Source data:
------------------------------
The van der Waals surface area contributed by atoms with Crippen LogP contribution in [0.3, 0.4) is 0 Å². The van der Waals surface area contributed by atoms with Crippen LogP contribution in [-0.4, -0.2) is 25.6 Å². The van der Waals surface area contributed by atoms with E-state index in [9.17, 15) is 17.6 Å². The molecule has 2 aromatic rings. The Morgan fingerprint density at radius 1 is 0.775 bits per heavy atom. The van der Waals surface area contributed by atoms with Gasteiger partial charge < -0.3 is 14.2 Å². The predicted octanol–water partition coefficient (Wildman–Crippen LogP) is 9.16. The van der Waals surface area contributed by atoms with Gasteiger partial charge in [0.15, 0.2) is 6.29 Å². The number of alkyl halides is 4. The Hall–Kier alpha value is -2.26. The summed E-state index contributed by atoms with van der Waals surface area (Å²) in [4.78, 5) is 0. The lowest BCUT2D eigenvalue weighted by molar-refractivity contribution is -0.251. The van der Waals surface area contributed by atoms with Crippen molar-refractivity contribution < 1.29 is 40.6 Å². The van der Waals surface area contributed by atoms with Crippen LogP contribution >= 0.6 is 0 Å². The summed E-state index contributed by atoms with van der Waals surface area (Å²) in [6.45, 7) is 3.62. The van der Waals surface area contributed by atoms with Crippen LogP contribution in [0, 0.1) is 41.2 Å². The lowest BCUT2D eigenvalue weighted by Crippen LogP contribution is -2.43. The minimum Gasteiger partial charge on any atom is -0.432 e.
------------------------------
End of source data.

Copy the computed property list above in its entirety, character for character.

The van der Waals surface area contributed by atoms with Crippen LogP contribution in [0.3, 0.4) is 0 Å². The van der Waals surface area contributed by atoms with Crippen LogP contribution in [-0.4, -0.2) is 25.6 Å². The van der Waals surface area contributed by atoms with E-state index in [9.17, 15) is 17.6 Å². The molecule has 2 aromatic rings. The Morgan fingerprint density at radius 1 is 0.775 bits per heavy atom. The van der Waals surface area contributed by atoms with Gasteiger partial charge < -0.3 is 14.2 Å². The predicted octanol–water partition coefficient (Wildman–Crippen LogP) is 9.16. The van der Waals surface area contributed by atoms with Gasteiger partial charge in [0.15, 0.2) is 6.29 Å². The number of alkyl halides is 4. The Hall–Kier alpha value is -2.26. The summed E-state index contributed by atoms with van der Waals surface area (Å²) in [4.78, 5) is 0. The lowest BCUT2D eigenvalue weighted by molar-refractivity contribution is -0.251. The van der Waals surface area contributed by atoms with Crippen molar-refractivity contribution < 1.29 is 40.6 Å². The van der Waals surface area contributed by atoms with Crippen LogP contribution >= 0.6 is 0 Å². The summed E-state index contributed by atoms with van der Waals surface area (Å²) in [6.45, 7) is 3.62. The van der Waals surface area contributed by atoms with Crippen LogP contribution in [0, 0.1) is 41.2 Å². The lowest BCUT2D eigenvalue weighted by Crippen LogP contribution is -2.43. The minimum Gasteiger partial charge on any atom is -0.432 e.